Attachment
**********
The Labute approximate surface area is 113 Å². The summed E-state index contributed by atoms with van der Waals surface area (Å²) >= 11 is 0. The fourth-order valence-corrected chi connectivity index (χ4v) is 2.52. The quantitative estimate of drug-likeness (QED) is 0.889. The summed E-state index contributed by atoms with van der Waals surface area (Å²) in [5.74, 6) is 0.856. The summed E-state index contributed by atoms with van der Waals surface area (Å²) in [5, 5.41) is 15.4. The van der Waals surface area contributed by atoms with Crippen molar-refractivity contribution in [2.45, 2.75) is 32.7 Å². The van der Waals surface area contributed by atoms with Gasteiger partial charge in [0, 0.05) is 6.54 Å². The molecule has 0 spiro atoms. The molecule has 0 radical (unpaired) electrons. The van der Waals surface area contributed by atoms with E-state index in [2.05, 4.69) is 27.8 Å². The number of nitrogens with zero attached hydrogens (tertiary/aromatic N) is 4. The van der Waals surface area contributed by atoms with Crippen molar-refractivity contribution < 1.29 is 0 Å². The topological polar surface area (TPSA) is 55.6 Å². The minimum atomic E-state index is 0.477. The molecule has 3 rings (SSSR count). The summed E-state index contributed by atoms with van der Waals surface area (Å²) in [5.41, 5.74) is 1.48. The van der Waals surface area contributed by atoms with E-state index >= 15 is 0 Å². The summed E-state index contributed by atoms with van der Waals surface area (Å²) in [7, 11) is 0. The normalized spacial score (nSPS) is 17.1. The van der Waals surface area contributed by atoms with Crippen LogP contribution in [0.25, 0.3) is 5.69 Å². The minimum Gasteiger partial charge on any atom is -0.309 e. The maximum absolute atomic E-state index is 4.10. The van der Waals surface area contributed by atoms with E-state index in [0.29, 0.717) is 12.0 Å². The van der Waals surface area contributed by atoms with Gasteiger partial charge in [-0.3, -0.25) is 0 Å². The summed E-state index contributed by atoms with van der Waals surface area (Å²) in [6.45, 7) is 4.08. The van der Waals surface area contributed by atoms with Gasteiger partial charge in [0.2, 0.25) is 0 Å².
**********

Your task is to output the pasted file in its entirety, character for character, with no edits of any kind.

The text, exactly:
The Labute approximate surface area is 113 Å². The summed E-state index contributed by atoms with van der Waals surface area (Å²) >= 11 is 0. The fourth-order valence-corrected chi connectivity index (χ4v) is 2.52. The quantitative estimate of drug-likeness (QED) is 0.889. The summed E-state index contributed by atoms with van der Waals surface area (Å²) in [5.74, 6) is 0.856. The summed E-state index contributed by atoms with van der Waals surface area (Å²) in [5, 5.41) is 15.4. The van der Waals surface area contributed by atoms with Crippen molar-refractivity contribution in [2.45, 2.75) is 32.7 Å². The van der Waals surface area contributed by atoms with Gasteiger partial charge in [0, 0.05) is 6.54 Å². The molecule has 0 spiro atoms. The molecule has 0 radical (unpaired) electrons. The van der Waals surface area contributed by atoms with E-state index in [2.05, 4.69) is 27.8 Å². The number of nitrogens with zero attached hydrogens (tertiary/aromatic N) is 4. The van der Waals surface area contributed by atoms with Crippen molar-refractivity contribution < 1.29 is 0 Å². The topological polar surface area (TPSA) is 55.6 Å². The minimum atomic E-state index is 0.477. The molecule has 3 rings (SSSR count). The summed E-state index contributed by atoms with van der Waals surface area (Å²) in [5.41, 5.74) is 1.48. The van der Waals surface area contributed by atoms with E-state index >= 15 is 0 Å². The summed E-state index contributed by atoms with van der Waals surface area (Å²) in [7, 11) is 0. The normalized spacial score (nSPS) is 17.1. The van der Waals surface area contributed by atoms with Crippen LogP contribution in [0.25, 0.3) is 5.69 Å². The minimum Gasteiger partial charge on any atom is -0.309 e. The maximum absolute atomic E-state index is 4.10. The van der Waals surface area contributed by atoms with E-state index in [0.29, 0.717) is 12.0 Å². The van der Waals surface area contributed by atoms with Gasteiger partial charge in [-0.3, -0.25) is 0 Å². The summed E-state index contributed by atoms with van der Waals surface area (Å²) in [6.45, 7) is 4.08. The van der Waals surface area contributed by atoms with Gasteiger partial charge in [0.2, 0.25) is 0 Å².